Mini simulated cardiovascular system could speed testing of medications


July 23, 2014

The work-loop assay, with its heart tissue visible at center

The work-loop assay, with its heart tissue visible at center

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When scientists want to find out how a new medication will affect the cardiovascular system, the traditional way of doing so is via animal or human trials. This takes time, can be potentially harmful to the test subjects, and doesn't always deliver conclusive results. Thanks to a device created at Coventry University in the UK, however, the testing process may soon be quicker, safer and more reliable.

The system was developed by Dr. Helen Maddock of Coventry's Centre for Applied Biological and Exercise Sciences, and is known as a work-loop assay.

It incorporates a piece of live human heart tissue, which is mounted in such a way that it can contract and expand in response to electrical stimulation – much like the heart beats in the body. When a trial drug is introduced to the tissue, the array is able to detect any resulting changes in the force of the contractions.

Dr. Helen Maddock at the Centre for Applied Biological and Exercise Sciences

"I'm delighted that our research is at a stage where we can confidently say the work-loop assay we've created is the world's only clinically relevant in vitro human model of cardiac contractility," said Maddock. "It has the potential to shave years off the development of successful drugs for a range of treatments."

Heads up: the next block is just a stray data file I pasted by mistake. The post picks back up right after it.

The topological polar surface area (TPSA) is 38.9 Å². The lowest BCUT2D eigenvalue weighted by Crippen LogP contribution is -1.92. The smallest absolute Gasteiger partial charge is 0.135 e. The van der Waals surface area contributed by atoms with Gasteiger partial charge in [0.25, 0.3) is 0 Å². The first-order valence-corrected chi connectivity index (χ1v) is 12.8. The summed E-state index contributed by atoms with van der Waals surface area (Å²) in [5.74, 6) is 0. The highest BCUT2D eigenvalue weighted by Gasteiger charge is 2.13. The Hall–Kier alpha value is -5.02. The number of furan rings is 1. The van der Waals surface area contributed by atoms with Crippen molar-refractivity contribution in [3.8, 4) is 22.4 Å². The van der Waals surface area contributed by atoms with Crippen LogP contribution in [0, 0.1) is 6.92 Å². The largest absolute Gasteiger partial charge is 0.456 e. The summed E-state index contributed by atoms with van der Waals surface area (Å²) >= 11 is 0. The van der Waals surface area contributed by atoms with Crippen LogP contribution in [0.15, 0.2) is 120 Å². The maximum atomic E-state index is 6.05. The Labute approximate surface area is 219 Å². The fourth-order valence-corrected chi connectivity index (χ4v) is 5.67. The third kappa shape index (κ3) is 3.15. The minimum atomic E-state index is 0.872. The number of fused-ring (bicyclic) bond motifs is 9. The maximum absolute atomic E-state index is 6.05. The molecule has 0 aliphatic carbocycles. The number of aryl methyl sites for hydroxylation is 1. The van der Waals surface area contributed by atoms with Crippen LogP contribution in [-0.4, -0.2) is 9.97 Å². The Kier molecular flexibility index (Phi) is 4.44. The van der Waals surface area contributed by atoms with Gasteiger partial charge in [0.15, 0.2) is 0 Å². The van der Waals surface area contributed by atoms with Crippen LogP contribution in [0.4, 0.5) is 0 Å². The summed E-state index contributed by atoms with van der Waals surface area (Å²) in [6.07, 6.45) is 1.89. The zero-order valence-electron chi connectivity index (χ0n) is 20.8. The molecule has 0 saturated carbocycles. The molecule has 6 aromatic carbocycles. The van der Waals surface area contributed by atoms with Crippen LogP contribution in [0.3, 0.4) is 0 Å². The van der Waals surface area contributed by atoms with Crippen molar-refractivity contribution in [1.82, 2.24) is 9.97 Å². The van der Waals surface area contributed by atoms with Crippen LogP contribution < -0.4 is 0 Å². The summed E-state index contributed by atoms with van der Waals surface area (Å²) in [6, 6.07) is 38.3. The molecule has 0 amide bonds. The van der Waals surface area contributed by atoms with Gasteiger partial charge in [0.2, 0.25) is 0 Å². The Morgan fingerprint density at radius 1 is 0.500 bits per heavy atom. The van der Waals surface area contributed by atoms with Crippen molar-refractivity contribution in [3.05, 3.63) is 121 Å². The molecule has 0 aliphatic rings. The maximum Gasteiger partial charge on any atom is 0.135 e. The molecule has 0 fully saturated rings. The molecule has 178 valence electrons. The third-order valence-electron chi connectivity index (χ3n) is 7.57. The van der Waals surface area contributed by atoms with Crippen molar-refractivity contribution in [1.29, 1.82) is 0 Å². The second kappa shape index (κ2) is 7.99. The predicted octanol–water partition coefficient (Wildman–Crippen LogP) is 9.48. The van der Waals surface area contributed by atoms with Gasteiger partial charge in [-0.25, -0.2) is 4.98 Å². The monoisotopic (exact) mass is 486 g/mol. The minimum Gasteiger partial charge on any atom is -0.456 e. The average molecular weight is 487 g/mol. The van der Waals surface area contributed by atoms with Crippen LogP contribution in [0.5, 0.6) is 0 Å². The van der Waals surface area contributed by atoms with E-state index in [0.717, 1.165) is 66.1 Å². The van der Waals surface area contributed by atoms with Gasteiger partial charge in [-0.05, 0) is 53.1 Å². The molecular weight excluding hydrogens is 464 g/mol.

The technology is now being developed further by InoCardia Ltd, a Coventry spin-off company. A multinational biopharmaceutical company is reportedly already interested in commercializing it.

Along similar lines, scientists at Harvard University have grown beating heart tissue that exhibits Barth syndrome (a cardiovascular disorder), so that treatments can be tested on it instead of human test subjects.

Source: Coventry University

About the Author
Ben Coxworth An experienced freelance writer, videographer and television producer, Ben's interest in all forms of innovation is particularly fanatical when it comes to human-powered transportation, film-making gear, environmentally-friendly technologies and anything that's designed to go underwater. He lives in Edmonton, Alberta, where he spends a lot of time going over the handlebars of his mountain bike, hanging out in off-leash parks, and wishing the Pacific Ocean wasn't so far away. All articles by Ben Coxworth
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